And then before I knew it, we were airborne, the cars and buildings on the ground growing smaller and smaller until I felt like I was looking down upon metro Atlanta in miniature. It’s my favorite part of any flight.
There wasn’t much talking; the wind made far too much noise for us to hear anything through our headsets, although occasionally I caught a bit of Captain Jeff’s descriptions. “There’s Stone Mountain” he crackled. I looked over through the haze of the afternoon and could barely make out a gray lump in the distance. That’s Stone Mountain, alright.
We flew over downtown as I tried to take a few photographs. I had brought my point and shoot with its wrist strap but found that I enjoyed using my iPhone better. However, my phone didn’t have a strap. In order to get a clear shot I had to raise the device above the fogged window protecting me from the outside wind which was strong enough to jerk the hands holding the phone. I had a quick flash of saying so long to my phone as it was wrenched out of my hands, but through brute strength and determination I was able to hang on. The feeling in my gut remained for a couple seconds, that twisted sensation you get when you lean too far over the edge of a railing and see the ground coming up from below. A healthy edge of vertigo to keep you sane.
Before too long we were circling back to the Peachtree-Dekalb Airport. The buildings and trees and cars became larger and larger as we neared until finally everything was eye-level again and the wheels of the plane touched the runway. We taxied back to the displayed parking in front of the 57th Fighter Group and reverse climbed our way back out of the plane. Reverse climbing your way out of a plane is immensely more difficult than climbing in. It took me a few tries, and I nearly ended up doing the splits on the bright yellow wing, but I made it to solid ground alright. There was the typical (for me) awkward tip exchange and then Chris and I went back inside to collect whatever belongings we had left, waiting just until people were out of reach to declare (with emphasis),” “That was Awesome!”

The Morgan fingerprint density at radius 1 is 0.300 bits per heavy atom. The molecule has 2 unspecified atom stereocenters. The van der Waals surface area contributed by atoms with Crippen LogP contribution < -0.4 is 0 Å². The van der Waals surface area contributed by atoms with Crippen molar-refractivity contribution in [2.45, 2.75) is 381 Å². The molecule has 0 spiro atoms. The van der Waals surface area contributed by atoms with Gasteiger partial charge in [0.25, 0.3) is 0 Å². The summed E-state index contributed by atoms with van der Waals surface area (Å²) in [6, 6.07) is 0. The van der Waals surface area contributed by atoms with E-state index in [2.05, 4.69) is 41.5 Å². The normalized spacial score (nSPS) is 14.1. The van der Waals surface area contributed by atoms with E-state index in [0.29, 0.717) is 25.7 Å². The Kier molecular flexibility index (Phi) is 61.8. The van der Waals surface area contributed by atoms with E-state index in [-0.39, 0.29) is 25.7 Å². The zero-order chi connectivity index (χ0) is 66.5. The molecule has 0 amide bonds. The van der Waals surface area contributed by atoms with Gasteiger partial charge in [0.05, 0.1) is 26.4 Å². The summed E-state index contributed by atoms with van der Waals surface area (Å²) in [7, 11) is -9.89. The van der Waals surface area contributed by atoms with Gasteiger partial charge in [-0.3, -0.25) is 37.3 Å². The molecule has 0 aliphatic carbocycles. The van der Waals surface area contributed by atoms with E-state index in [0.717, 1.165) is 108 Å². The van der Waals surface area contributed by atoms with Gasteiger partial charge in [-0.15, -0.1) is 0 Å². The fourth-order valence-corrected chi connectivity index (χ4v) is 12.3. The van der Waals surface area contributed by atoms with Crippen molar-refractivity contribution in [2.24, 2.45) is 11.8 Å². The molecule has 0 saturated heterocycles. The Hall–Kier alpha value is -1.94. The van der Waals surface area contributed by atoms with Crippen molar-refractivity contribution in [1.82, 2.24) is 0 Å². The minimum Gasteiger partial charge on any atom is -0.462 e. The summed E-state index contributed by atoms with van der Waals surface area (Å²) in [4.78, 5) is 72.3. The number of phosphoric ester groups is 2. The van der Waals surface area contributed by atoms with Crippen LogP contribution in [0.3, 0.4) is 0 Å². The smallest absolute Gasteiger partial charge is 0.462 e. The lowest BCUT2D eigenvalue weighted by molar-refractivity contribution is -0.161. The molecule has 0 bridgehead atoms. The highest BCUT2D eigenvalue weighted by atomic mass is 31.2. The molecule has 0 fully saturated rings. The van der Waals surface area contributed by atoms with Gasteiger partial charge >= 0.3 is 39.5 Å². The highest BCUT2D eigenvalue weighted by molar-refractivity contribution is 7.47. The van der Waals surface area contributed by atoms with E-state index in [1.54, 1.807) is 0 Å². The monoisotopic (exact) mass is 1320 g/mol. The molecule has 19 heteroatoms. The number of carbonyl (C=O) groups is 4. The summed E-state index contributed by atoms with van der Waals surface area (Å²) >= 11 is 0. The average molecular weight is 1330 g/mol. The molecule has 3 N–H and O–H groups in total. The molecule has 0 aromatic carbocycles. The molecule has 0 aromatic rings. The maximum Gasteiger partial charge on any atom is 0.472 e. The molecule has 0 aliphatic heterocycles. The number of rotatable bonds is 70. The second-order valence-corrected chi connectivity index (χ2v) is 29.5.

We watched the next people go through the motions of climbing into the plane and take off before we headed back to the car. I remembered driving back home after I had taken a flight lesson on Day 202 and how strange it felt to be on the ground. It was like walking across the gym after spending a good amount of time on the treadmill. Except instead of gliding across a room full of sweaty people, I was gliding down Clairmont Rd, effortlessly changing lanes and hovering just slightly over the road. So it felt.
While I still don’t think piloting a plane myself is a goal I will achieve in my lifetime, I certainly wouldn’t say no to another trip in either a biplane or a single engine two seater. Especially because I can always have the window seat.